If the service capacity is not relatively small and/or is relatively balanced with higher capacity loads the transformer bank is much more likely to be full delta.

Or in the absence of all three primary phases being present you will need larger transformers than would normally be used for full delta if phases are to be relatively close to balanced.
 

don_resqcapt19

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.... I've seen both 3-wire and 4-wire drops on the exact same system. I've seen where A, B, and C are delivered by the POCO and B is bonded at the service. I've also seen 4-wire drops, where A,B,C and a grounding conductor are delivered. The grounding conductor is nothing more than a 2nd B phase. My assumption is the utility believes providing this 4th wire ensures B gets bonded at the customer's service, since this configuration is so rare and often misunderstood.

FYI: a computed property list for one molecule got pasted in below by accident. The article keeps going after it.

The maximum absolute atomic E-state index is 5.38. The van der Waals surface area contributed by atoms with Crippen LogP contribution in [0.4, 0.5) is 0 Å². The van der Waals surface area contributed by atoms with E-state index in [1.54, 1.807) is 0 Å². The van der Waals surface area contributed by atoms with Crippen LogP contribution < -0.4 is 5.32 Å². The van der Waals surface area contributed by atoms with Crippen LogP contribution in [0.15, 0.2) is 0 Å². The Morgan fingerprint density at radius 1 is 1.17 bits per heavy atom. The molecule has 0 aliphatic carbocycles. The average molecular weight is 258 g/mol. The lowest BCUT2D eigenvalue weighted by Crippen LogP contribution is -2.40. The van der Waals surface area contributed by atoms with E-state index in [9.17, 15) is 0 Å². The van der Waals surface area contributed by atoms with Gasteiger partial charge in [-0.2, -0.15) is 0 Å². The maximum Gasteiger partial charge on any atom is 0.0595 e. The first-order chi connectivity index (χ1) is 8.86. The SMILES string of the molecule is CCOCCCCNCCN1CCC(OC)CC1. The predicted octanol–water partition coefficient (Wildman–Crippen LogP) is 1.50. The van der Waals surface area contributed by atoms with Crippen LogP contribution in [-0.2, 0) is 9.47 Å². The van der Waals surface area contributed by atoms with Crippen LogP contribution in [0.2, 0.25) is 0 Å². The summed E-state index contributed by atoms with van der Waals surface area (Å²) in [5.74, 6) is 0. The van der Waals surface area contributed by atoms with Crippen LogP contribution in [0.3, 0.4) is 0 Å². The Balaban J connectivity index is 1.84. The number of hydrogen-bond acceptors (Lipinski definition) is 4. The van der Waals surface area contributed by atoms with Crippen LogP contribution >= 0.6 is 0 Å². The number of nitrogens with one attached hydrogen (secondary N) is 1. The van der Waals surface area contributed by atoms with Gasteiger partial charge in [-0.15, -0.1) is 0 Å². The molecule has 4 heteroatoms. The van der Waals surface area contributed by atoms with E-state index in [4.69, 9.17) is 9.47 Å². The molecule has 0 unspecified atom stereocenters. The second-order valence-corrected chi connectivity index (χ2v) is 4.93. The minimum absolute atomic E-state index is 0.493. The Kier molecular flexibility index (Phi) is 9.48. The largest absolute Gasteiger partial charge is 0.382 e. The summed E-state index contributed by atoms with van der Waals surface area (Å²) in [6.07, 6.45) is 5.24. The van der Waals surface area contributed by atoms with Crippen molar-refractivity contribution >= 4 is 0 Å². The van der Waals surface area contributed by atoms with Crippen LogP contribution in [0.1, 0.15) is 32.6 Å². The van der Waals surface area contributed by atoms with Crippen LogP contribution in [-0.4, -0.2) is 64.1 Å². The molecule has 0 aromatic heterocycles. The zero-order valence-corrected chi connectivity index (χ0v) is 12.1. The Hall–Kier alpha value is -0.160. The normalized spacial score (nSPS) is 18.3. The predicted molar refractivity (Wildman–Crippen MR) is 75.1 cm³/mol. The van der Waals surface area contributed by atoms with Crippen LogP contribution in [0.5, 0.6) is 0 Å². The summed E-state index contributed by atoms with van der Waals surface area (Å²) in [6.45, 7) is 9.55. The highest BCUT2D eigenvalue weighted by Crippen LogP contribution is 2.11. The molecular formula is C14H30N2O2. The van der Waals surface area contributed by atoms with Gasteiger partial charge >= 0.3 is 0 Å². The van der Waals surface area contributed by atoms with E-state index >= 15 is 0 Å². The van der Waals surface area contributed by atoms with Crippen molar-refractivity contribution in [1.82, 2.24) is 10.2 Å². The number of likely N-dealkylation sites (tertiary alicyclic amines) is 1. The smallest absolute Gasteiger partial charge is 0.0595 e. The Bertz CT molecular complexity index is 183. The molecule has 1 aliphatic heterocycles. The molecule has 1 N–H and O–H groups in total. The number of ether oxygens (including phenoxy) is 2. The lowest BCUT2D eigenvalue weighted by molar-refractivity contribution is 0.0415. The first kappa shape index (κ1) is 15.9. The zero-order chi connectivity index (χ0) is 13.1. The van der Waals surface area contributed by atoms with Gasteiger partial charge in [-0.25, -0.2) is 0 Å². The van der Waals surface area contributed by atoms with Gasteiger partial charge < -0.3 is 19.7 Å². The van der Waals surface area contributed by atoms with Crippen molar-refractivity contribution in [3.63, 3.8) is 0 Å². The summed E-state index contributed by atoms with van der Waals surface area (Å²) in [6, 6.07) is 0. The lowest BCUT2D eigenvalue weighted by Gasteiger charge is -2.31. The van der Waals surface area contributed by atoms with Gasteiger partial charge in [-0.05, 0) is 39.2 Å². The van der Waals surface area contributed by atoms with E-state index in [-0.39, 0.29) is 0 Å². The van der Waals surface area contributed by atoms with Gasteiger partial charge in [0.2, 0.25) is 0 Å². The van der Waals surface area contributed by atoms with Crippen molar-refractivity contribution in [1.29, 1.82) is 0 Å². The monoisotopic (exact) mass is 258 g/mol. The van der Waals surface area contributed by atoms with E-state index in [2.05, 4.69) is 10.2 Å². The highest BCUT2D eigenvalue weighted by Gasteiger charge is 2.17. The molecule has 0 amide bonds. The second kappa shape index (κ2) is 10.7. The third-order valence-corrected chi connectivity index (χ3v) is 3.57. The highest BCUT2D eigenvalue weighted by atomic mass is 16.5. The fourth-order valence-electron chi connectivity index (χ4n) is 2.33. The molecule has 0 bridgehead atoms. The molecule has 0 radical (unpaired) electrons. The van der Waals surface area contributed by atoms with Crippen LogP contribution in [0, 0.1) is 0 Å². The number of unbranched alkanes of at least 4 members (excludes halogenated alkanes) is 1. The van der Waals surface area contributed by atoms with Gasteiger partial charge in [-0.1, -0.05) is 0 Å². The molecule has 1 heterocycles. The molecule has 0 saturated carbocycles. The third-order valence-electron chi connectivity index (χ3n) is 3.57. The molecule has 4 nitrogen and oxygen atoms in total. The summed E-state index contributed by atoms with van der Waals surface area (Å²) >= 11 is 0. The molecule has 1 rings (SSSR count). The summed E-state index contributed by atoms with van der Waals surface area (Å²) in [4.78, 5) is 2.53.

I have never seen that extra conductor.
If it's a 3-wire service and the bonding jumper between B and the customer's GEC is either missing or resistive than shock hazards abound as current tries to flow from the customer's GEC through the earth to get back to the grounded phase on the utility's transformer, yes, like any other grounded conductor, with the exception that this grounded conductor carries a MUCH higher voltage than grounded conductors in a wye or center tapped system.
Even without a customer side grounding connection, the current would not be flowing through the earth unless there is a ground fault. The grounded conductor is "grounded" and has little voltage to "earth" unless there is a problem with the grounded conductor. Yes, an open grounded conductor will have a voltage that is equal to the phase to phase voltage, but if the grounded phase system is 240, then that voltage would be less than when you have an open grounded conductor on a 480/277Y system.